Tips from a New York Podiatrist: Don’t Be the Cause of Your Corns and Calluses

Posted by Dr. Jeffrey L. Adler

Jun 26, 2013 7:56:00 PM

corn on the cob resized 600Imagine this: it’s a lovely summer evening and you’re sitting in the backyard enjoying a typical all-American barbecue, complete with a juicy burger, watermelon and your favorite, corn on the cob. But you find yourself having a difficult time savoring each bite because a corn of a different kind is on your mind more specifically it’s on your foot. As you find yourself feeling very callus toward your feet, you wonder if what you have is in fact a callus, not a corn. Or do you have both? And why are you plagued with thoughts of your feet while you’re supposed to be enjoying your barbecue? Here are tips from a New York Podiatrist at Adler Footcare to help you with problematic corns and calluses.

 

Common Causes

 

The New York Podiatrists at Adler Footcare see our fair share of corns and calluses. In fact, they are not uncommon at all and most people will develop them at some time or another. Corns and calluses form a patch of hard, thickened skin on the foot, heel, or toes in response to repeated pressure or friction due to poor weight bearing while walking. The subtle difference is that calluses generally form on the soles of the feet, while corns are smaller and form on the toes. They are often caused by:

 

  • Friction caused by improperly fitted shoes or hammertoes
  • Toes rubbing against one another
  • Constantly walking barefoot
  • Footwear that doesn’t provide adequate support
  • High-Heeled shoes
  • Bony feet that lack typical cushioning
  • Wearing shoes and sandals without socks
  • An uneven distribution of weight on the feet

 

All the forces above eventually cause excess bone to grow at the area of irritation on the toe. This gets covered by a bursal sac (an enclosed bag of fluid that acts as the body’s shock absorber) and pain increases on a permanent basis.

 

Proper Prevention

 

The best thing you can do to prevent corns and calluses from forming in the first place is to make sure your shoes fit properly. This is more than your shoes just feeling good when you first slip them on, or pretending that the pain you’re feeling really isn’t there because your shoes are so fashionable, how could they hurt your feet? The New York Podiatrists at Adler Footcare can help recommend the right shoes for your feet, and even have the ability to fit you with custom orthotics when necessary. In the meantime:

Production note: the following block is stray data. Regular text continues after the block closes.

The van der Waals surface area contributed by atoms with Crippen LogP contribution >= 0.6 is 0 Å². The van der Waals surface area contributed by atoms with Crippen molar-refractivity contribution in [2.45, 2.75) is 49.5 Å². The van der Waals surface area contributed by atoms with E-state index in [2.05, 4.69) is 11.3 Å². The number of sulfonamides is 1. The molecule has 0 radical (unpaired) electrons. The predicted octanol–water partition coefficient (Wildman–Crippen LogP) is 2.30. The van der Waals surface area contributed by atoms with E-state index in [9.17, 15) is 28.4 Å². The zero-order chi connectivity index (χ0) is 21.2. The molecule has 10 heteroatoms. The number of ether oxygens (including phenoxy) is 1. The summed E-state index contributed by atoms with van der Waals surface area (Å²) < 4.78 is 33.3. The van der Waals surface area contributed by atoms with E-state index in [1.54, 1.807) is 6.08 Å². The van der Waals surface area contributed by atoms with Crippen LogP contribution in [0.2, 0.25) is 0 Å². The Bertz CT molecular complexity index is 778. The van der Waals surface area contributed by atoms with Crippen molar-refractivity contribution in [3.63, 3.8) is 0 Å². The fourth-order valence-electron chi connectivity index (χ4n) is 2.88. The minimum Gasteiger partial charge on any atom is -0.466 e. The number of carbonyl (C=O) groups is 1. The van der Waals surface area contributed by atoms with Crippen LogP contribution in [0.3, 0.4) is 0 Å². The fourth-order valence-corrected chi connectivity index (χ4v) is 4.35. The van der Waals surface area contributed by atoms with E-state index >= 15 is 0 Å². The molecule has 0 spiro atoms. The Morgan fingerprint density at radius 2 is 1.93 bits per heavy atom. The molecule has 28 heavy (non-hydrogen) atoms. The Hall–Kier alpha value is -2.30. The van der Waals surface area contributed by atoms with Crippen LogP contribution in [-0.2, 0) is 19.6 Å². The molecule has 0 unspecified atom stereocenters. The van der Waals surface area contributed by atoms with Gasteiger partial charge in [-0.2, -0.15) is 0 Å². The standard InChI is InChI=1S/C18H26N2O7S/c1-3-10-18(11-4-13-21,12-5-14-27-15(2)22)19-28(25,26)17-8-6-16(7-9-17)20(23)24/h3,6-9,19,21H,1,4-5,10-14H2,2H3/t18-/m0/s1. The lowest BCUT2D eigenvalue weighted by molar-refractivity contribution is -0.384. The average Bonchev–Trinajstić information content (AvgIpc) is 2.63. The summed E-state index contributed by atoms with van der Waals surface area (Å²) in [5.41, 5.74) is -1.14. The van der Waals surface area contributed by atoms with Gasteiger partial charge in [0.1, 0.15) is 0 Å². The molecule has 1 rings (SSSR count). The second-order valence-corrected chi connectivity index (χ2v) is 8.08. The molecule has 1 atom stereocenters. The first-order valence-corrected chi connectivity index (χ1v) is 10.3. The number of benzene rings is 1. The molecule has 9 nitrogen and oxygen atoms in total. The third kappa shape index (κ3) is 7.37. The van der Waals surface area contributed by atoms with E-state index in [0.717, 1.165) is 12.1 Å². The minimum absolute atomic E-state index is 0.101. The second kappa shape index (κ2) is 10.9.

• Wear shoes that give you enough room to wiggle your toes.
  • Use protective coverings over the corns and calluses, such as felt pads, non-medicated corn pads, or bandages.
  • Giving your feet a little TLC now and then with a proper pedicure.

 

Talking Treatment

 

Initial treatment for corns and calluses are things you can try at home like using a pumice stone on the rough areas, trying over-the-counter protective pads or creams, and paying close attention to the types of foot wear you choose. If your corns or calluses cause you any kind of pain you should seek help from a podiatrist right away. The New York Podiatrists at Adler Footcare often treat corns and calluses by:

 

  • Trimming off the majority of the corn or callus with a small knife
  • Giving you a specialized pedicure that will help soften the corn or callus and shave off dead skin
  • Recommending proper foot wear for your feet
  • Fitting you with custom orthotics to help with the weight distribution on your feet
  • Surgery is rarely necessary for corns and calluses, but is possible if they are being caused by a hammertoe or bunion

 

You want to enjoy your summer without your thoughts wondering from your tasty corn on the cob to the distasteful corns and calluses on your feet. If you are experiencing any discomfort, or want to learn more about how to avoid causing corns and calluses, contact the New York Podiatrists at Adler Footcare.

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Topics: foot problems, Foot Care, Tips from a New York Podiatrist